The Woman-Womb: Removal of the Superwoman Image

Updated: Mar 14, 2021

"African American women describe racial discrimination as a persistent and significant stressor, and we know from prior research that stress impacts health," And for those factors that are more protective, how do we leverage them to inform interventions designed to promote health and well-being for African American women?" "The superwoman schema also reflects gendered racial socialization that African American women receive early in life and throughout their life course," said Yijie Wang, assistant professor in the Department of Human Development and Family Studies at Michigan State University and co-author of the paper. "By identifying the protective versus risky dimensions, we also hope to figure out the type of messages that should be conveyed to African American women and girls."

​Background Information: ​The strong black superwoman Allen and her collaborators conducted their research as part of the African American Women's Heart and Health Study, a cross-sectional study that Allen launched in 2012 to examine the links between social and environmental stressors and health among 208 self-identified African American women living in the San Francisco Bay Area. Previous results from the study had revealed a direct link between racial discrimination and chronic disease risk, adding to the growing body of literature that shows that the experience of racial discrimination alone can be detrimental to one's health. Allen says her interest in superwoman schema was inspired by focus groups she conducted with African American women, in which they revealed that they often acted the part of the strong black woman as a way to cope with the persistent stress of racial discrimination in their lives. "I remember them talking about being strong black women and describing it both as a kind of armor, but also potentially as a liability," Allen said. "For example, what does it mean to continue to have an intense motivation to succeed, while you're also experiencing barriers to achieving that success? So, I wanted to know, is being a strong black woman helpful, or harmful, for health?" To design the study, she teamed up with researchers across the country who were also interested in this phenomenon, including Cheryl L. Woods-Giscombe, a professor at the University of North Carolina at Chapel Hill's School of Nursing. She had developed a framework called the "superwoman schema" to describe the different dimensions of the strong black woman persona. The superwoman schema includes five elements: feeling an obligation to present an image of strength, feeling an obligation to suppress emotions, resistance to being vulnerable, a drive to succeed despite limited resources and feeling an obligation to help others. In the study, participants were asked to rate their experience of racial discrimination in different contexts, including finding housing, finding employment, at work, at school, getting credit for a bank loan or mortgage and in health care settings. They also rated to what extent they identified with different aspects of the superwoman schema. Each participant also received a physical exam, with researchers recording their height, weight, blood pressure, blood sugar and measures of inflammation and other health indicators. These health indicators were combined into a measure of 'allostatic load' that reflected the level of chronic stress in the body. Higher levels of allostatic load are associated with greater risk for chronic illnesses like cardiovascular disease and diabetes, and even for mortality. The researchers then analyzed the data for links between racial discrimination, the different aspects of superwoman schema and allostatic load. Some surprising relationships emerged, Allen said. For example, the study found that women who reported suppressing emotions had lower levels of allostatic load, or less stress, in their bodies. This contradicts psychological studies, which commonly show that suppressing emotions, rather than openly expressing them, can increase stress and be detrimental to health. Allen states, "Although contradictory to studies showing that emotion suppression is bad for health, this finding makes sense, in light of research showing that the most common emotional reaction to discrimination is anger, and anger is bad for health." The study findings add to a growing body of research demonstrating how the stress associated with racial discrimination becomes biologically embedded, Allen said. "The problem is not that women need to learn to cope better with racial discrimination," Allen said. "The problem is racial discrimination itself and the need for interventions intended to address racial discrimination as experienced in the workplace, by police and in society at large."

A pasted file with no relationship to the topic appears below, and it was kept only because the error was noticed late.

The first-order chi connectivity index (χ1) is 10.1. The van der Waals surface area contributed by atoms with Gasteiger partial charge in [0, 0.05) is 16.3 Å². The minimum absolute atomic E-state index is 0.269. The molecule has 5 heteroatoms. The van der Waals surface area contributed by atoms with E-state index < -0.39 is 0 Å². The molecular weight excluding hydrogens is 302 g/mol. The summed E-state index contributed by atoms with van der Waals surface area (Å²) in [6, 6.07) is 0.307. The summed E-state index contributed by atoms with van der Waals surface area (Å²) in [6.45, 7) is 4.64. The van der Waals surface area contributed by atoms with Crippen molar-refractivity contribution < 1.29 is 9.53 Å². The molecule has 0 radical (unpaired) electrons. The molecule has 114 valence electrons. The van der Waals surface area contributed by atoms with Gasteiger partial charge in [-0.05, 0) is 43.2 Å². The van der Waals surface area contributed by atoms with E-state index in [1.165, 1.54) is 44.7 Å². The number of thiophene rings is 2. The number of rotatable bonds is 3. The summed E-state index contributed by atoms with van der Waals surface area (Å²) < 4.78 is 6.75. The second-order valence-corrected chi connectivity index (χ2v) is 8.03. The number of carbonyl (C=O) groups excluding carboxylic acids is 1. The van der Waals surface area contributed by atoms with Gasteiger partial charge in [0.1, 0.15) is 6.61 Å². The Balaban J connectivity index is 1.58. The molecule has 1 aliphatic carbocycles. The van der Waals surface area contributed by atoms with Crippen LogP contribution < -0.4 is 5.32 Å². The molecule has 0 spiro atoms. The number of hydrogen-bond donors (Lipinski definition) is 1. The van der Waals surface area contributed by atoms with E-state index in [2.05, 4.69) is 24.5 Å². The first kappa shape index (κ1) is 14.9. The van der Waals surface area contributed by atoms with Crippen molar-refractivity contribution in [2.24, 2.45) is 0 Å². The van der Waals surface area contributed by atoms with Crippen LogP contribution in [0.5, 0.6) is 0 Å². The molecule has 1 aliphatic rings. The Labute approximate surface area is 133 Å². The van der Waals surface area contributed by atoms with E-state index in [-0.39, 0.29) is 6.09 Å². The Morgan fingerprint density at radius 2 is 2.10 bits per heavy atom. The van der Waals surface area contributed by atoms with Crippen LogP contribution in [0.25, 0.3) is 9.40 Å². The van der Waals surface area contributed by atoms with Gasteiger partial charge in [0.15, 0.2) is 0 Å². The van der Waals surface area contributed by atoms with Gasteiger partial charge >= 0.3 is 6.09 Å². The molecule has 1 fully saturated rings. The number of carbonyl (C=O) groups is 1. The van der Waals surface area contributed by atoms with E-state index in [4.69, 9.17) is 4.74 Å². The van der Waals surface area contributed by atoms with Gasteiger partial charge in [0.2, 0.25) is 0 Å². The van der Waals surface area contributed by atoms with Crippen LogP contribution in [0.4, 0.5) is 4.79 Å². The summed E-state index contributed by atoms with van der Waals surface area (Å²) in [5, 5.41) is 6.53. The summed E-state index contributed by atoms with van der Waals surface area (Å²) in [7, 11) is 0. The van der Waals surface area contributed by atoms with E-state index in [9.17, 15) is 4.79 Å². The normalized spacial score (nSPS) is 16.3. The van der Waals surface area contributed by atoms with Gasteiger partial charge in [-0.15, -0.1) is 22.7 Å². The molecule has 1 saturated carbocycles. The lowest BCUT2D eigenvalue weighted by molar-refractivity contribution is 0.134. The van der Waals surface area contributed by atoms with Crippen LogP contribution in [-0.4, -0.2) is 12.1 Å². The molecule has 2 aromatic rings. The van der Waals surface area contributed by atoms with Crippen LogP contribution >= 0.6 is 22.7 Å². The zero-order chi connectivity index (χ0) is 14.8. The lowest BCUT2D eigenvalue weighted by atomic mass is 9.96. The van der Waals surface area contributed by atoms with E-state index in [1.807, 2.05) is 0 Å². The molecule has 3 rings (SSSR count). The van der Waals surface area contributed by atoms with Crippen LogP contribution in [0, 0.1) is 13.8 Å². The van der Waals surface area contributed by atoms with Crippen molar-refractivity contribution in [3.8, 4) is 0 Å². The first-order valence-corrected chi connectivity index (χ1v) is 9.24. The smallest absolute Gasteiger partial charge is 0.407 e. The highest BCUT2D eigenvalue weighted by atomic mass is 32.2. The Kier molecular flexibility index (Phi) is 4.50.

Story Source: Materials provided by University of California - Berkeley. Note: Content may be edited for style and length.

Journal Reference:

  1. Amani M. Allen, Yijie Wang, David H. Chae, Melisa M. Price, Wizdom Powell, Teneka C. Steed, Angela Rose Black, Firdaus S. Dhabhar, Leticia Marquez-Magaña, Cheryl L. Woods-Giscombe. Racial discrimination, the superwoman schema, and allostatic load: exploring an integrative stress-coping model among African American women. Annals of the New York Academy of Sciences, 2019; DOI: 10.1111/nyas.14188

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